Tongariro Alpine Crossing, Tongariro National Park NZ

The Tongariro Alpine Crossing takes you through an otherworldly volcanic landscape, and is New Zealand’s most famous day-walk.

Tongariro Alpine Crossing

We finally did NZ’s most famous day-walk, the Tongariro Alpine Crossing, which is on almost all lists of the best day-hikes in the world. It passes through an otherworldly volcanic landscape used for the Mordor scenes in Lord of the Rings.

With some flexibility in our timetable we picked a fine weather day to do the walk. Nevertheless, a rogue weather system brought in unforecasted low cloud just as we arrived at the most spectacular section. Bloody mountain weather! I still got good shots however, if not the very best possible.

Track notes at the end. Unless you start before daylight or walk it in winter you’ll be joined by hundreds of others, so it’s not a wilderness experience. Just set your expectations accordingly and you’ll still enjoy this very unique and spectacular walk.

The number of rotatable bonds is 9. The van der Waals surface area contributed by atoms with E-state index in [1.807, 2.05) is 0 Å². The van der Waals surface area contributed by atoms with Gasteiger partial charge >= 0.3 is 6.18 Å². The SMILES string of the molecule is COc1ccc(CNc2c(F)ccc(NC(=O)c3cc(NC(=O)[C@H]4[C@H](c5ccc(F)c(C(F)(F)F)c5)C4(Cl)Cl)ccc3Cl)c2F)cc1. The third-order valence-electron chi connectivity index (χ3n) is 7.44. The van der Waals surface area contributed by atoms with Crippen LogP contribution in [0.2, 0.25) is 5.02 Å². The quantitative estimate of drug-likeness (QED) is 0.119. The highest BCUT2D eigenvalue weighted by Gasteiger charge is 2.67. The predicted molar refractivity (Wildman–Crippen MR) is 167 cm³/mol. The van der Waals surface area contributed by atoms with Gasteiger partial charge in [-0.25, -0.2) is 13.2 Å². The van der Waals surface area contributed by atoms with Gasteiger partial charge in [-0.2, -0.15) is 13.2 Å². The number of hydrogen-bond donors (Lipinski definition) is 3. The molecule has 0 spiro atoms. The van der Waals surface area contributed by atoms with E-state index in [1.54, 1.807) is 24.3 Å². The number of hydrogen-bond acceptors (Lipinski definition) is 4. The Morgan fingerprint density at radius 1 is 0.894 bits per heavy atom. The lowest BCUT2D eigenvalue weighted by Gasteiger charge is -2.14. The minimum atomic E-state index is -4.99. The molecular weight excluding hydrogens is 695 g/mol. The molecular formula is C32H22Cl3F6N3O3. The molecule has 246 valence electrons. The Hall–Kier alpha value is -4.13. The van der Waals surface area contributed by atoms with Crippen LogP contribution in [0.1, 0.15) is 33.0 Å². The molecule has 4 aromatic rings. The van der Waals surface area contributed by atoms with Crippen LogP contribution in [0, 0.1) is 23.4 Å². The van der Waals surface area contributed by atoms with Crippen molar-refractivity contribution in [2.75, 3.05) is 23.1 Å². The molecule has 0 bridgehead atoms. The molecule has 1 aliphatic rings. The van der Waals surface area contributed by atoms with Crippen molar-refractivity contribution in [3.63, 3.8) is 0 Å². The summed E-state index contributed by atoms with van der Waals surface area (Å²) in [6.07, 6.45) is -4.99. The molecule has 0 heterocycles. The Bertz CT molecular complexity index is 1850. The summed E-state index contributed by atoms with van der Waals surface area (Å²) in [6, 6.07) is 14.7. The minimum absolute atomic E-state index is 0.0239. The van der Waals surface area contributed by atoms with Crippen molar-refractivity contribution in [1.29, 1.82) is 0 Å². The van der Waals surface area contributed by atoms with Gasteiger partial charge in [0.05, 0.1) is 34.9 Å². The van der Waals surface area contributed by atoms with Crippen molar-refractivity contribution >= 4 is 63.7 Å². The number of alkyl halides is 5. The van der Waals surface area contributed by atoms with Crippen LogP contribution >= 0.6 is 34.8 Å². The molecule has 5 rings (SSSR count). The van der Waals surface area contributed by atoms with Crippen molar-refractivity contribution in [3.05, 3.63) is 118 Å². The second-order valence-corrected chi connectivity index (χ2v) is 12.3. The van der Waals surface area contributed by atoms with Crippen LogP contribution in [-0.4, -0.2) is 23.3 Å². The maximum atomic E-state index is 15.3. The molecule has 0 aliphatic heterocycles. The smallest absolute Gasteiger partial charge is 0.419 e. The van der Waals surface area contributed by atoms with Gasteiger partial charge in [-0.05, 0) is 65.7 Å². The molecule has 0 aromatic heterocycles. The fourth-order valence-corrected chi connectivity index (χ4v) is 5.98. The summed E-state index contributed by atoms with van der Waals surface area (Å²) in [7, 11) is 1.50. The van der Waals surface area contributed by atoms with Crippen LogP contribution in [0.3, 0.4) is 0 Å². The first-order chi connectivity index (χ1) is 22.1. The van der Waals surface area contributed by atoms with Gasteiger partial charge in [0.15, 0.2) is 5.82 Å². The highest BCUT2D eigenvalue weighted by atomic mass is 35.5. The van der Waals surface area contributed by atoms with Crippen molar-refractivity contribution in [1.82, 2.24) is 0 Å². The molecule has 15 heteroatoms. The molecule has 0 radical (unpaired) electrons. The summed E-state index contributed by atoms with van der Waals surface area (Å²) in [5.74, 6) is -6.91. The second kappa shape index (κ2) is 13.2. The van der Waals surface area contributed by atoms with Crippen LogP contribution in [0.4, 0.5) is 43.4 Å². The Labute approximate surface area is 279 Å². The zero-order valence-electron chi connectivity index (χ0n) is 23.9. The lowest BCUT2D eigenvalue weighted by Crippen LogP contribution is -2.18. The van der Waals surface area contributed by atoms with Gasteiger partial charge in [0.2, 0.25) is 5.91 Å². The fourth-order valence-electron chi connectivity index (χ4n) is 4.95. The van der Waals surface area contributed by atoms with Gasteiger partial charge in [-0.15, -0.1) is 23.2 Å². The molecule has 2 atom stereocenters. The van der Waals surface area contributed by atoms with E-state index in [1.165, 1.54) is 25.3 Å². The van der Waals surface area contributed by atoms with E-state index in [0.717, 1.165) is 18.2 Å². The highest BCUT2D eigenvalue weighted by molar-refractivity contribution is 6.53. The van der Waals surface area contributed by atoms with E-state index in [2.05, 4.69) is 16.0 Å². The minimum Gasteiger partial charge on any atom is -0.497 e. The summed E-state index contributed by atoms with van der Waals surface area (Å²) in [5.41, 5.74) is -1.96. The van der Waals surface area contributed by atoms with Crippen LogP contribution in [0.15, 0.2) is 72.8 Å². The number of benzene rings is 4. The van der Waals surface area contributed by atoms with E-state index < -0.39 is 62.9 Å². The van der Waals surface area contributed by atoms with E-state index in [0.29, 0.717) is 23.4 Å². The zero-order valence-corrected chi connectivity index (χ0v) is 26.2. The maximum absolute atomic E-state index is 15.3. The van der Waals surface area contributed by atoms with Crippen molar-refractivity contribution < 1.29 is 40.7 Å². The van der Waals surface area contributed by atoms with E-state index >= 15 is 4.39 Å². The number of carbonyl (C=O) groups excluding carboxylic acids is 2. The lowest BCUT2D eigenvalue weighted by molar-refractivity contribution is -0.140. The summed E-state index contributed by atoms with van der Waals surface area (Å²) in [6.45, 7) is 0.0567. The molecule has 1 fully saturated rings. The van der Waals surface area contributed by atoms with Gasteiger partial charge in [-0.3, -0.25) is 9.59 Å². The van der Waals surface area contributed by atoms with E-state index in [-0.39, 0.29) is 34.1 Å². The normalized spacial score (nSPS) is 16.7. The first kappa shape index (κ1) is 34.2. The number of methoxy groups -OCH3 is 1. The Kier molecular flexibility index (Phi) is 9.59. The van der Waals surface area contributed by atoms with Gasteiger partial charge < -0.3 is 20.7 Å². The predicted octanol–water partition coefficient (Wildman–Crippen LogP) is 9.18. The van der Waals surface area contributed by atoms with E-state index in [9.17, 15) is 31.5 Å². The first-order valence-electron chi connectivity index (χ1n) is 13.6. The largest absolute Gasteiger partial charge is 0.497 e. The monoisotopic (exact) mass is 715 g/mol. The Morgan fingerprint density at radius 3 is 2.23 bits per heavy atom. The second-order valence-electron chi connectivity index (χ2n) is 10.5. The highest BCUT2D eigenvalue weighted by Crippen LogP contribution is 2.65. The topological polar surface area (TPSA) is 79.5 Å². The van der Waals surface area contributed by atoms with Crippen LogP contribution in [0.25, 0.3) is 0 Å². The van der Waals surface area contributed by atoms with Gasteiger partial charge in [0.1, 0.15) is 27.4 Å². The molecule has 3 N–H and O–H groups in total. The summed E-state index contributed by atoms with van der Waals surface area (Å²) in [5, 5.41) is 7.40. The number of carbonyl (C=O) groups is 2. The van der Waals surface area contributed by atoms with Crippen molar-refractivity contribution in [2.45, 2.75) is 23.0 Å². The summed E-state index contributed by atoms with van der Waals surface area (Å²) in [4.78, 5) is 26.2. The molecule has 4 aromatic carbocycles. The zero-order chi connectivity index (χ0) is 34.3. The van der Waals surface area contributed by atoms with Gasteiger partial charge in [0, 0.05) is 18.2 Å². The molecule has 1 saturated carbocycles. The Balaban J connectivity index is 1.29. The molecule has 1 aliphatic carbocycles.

Tongariro Alpine Crossing: The Scenery

Tongariro Alpine Crossing
Pukekaikiore (1692m), with volcanic rock in the foreground.
Tongariro Alpine Crossing
I took a few of Ngauruhoe as we walked up the valley.
Tongariro Alpine Crossing
Cliffs as we approached the climb into South Crater.
Tongariro Alpine Crossing
I took a photo of Mt Taranaki, 130km away (steady hand required!). You can see there’s snow on the top, which we could only just see when we drove past the day before, due to the summit being clouded in.

Ascending to the Craters

Tongariro Alpine Crossing
Looking back into the valley.
Tongariro Alpine Crossing
In South Crater.
Tongariro Alpine Crossing
Ngauhuroe again, viewed from South Crater, now with its distinctive red bits showing.
Tongariro Alpine Crossing
Ngauruhoe looking magnificent.
Tongariro Alpine Crossing
Ngauruhoe (2287m) viewed from just above South Crater.
Tongariro Alpine Crossing
Oturere Valley
Tongariro Alpine Crossing
South Crater
Tongariro Alpine Crossing
This should have been my Ngauruhoe money shot, taken near the walk’s high point of 1868m, however that cloud wouldn’t budge and so this was the best I could get. Not too bad.
Tongariro Alpine Crossing
Red Crater
Tongariro Alpine Crossing